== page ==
# The Basics of Dominos

Dominoes are plastic or wood-based game pieces that feature spots (also known as pips) on either one or both sides. They are typically twice as long as they are wide. Depending on the type of domino, the pips are painted or inlaid. Some sets use a combination of materials, including bone, silver lip oyster shell (mother of pearl), ivory or dark hardwoods such as ebony. The pips are often arranged in a circle, but they may be placed in other patterns such as diagonal or zigzag. A domino is normally played on the edge of a table, though sometimes on a flat surface such as a floor or a board.

Dominos are a popular activity for people of all ages and can be used to teach children basic counting skills. Educators and occupational therapists have also found ways to utilize the game in therapeutic settings. One common application involves matching pictures on dominoes with letters or numbers to help students with receptive and expressive language disorders. Another therapeutic use for domino is to have students name the pictures on their dominoes as they play to strengthen memory and recognition.

A domino game is normally won by the player who reaches a point at which he or she can no longer advance the line of play without knocking over other dominoes. Occasionally, a game may end in a draw; in this case, the winner is determined by the number of pips on remaining tiles held by each player.

In many domino games, the rules specify that the first player to make a play must have a double tile in his or her hand. This tile must be a match for the open end of the preceding domino, meaning that it must have a number or the matching letter and color. Other game rules allow a player to play a single tile instead of a double.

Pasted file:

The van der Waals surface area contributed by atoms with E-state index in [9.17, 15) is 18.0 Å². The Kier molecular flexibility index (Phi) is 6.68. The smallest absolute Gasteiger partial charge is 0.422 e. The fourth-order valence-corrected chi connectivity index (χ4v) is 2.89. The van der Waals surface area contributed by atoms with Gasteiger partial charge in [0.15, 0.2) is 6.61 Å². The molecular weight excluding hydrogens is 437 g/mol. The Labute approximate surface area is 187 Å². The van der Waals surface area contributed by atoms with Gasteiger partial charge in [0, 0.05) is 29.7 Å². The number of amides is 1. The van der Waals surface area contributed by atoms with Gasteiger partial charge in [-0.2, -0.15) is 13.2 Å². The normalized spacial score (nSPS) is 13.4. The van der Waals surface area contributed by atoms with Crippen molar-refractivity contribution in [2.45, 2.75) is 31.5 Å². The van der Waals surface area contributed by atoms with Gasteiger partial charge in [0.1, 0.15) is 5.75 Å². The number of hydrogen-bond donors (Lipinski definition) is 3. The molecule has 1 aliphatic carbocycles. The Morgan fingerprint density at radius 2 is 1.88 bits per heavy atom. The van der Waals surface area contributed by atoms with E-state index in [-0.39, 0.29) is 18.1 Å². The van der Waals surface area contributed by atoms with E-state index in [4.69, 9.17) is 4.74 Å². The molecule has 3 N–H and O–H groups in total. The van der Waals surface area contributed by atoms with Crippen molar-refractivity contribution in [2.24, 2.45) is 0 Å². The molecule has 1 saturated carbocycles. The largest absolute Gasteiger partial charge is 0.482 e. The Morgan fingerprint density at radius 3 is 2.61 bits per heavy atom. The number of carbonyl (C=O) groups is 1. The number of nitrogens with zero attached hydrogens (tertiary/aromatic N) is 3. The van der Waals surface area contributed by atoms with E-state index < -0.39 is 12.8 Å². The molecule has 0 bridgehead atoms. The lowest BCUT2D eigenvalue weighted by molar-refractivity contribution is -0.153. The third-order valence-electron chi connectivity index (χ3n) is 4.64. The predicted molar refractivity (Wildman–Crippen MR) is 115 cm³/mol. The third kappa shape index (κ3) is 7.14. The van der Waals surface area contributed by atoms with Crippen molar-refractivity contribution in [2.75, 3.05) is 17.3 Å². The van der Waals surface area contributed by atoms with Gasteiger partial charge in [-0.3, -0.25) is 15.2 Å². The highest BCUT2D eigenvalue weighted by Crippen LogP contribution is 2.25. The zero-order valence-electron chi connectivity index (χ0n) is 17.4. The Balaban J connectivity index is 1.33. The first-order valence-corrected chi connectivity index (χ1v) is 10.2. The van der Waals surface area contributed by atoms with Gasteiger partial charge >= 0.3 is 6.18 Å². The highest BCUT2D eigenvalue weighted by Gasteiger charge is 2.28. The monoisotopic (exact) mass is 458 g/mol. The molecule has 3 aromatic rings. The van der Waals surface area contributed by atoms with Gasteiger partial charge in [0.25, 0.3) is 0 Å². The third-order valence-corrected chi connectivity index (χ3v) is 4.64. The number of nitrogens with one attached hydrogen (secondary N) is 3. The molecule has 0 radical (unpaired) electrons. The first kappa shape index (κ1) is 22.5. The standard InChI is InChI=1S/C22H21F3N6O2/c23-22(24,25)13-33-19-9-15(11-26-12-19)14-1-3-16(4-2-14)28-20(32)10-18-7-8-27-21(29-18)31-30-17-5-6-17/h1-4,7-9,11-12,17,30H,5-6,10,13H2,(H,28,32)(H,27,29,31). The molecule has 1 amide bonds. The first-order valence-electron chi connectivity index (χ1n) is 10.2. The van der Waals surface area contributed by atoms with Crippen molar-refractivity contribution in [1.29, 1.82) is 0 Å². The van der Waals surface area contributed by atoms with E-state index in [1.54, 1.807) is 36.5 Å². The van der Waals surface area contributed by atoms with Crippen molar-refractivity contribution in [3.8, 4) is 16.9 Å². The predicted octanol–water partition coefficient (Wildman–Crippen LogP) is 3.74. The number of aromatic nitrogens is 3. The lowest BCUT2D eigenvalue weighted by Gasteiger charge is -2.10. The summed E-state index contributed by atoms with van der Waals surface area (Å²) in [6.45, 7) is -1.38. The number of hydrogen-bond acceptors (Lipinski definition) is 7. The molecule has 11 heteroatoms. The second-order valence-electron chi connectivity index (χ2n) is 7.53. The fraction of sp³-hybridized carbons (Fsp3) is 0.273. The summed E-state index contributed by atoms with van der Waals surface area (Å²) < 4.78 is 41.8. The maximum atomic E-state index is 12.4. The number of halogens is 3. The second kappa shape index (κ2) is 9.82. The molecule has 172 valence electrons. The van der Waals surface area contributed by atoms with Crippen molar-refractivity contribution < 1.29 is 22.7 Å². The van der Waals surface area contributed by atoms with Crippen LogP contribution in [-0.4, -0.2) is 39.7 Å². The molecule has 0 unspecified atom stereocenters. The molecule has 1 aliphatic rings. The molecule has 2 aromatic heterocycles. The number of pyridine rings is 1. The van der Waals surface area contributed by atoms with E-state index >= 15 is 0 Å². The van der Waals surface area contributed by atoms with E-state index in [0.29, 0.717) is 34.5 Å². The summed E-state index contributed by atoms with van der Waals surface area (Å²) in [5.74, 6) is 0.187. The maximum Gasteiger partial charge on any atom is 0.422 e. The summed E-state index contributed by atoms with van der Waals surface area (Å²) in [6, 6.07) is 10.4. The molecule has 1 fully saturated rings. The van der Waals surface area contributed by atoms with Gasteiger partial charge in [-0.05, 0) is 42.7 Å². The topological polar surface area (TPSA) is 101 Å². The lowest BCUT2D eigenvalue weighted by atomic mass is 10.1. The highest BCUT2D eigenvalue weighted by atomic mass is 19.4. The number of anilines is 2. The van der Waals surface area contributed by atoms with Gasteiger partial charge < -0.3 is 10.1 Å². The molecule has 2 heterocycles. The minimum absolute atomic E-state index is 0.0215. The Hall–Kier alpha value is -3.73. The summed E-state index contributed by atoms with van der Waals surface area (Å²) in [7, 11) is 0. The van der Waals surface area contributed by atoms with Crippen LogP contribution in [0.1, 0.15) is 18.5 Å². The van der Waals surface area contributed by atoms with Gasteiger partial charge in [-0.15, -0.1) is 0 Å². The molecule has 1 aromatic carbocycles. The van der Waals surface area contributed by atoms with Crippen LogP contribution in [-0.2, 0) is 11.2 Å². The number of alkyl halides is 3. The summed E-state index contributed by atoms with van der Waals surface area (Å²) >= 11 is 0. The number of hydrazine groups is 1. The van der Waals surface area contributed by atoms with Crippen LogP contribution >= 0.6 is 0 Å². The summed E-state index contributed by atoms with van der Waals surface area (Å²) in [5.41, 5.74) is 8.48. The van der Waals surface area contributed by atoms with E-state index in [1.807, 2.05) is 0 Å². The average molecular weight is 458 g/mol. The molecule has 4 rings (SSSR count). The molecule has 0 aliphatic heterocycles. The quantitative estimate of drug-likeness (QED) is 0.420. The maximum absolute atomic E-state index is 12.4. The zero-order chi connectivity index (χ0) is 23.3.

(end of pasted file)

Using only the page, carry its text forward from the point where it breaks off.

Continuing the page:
The value of a domino is determined by the number of pips it has. The values range from six pips up to none or blank, making the maximum possible number of unique ends in a standard set of double-six dominoes 55. Some larger sets, however, have “extended” ends with more pips.

While the game is traditionally played with a set of 91 tiles, there are many variations that require fewer or more than this number. Increasing the size of a domino set increases the complexity of the games that can be played, and allows for larger, more dramatic displays. Some players even build “domino art,” which can include curved lines, grids that form pictures when they fall and 3D structures such as towers and pyramids.

The simplest domino setup requires 28 tiles, which are shuffled and placed in a pile or stack face down on the table to form the stock, or boneyard. Each player then draws seven dominoes from the stock and places them in front of him. The player with the heaviest tile begins play. If a tie exists, the heaviest tile is determined by the number of pips in its matching side.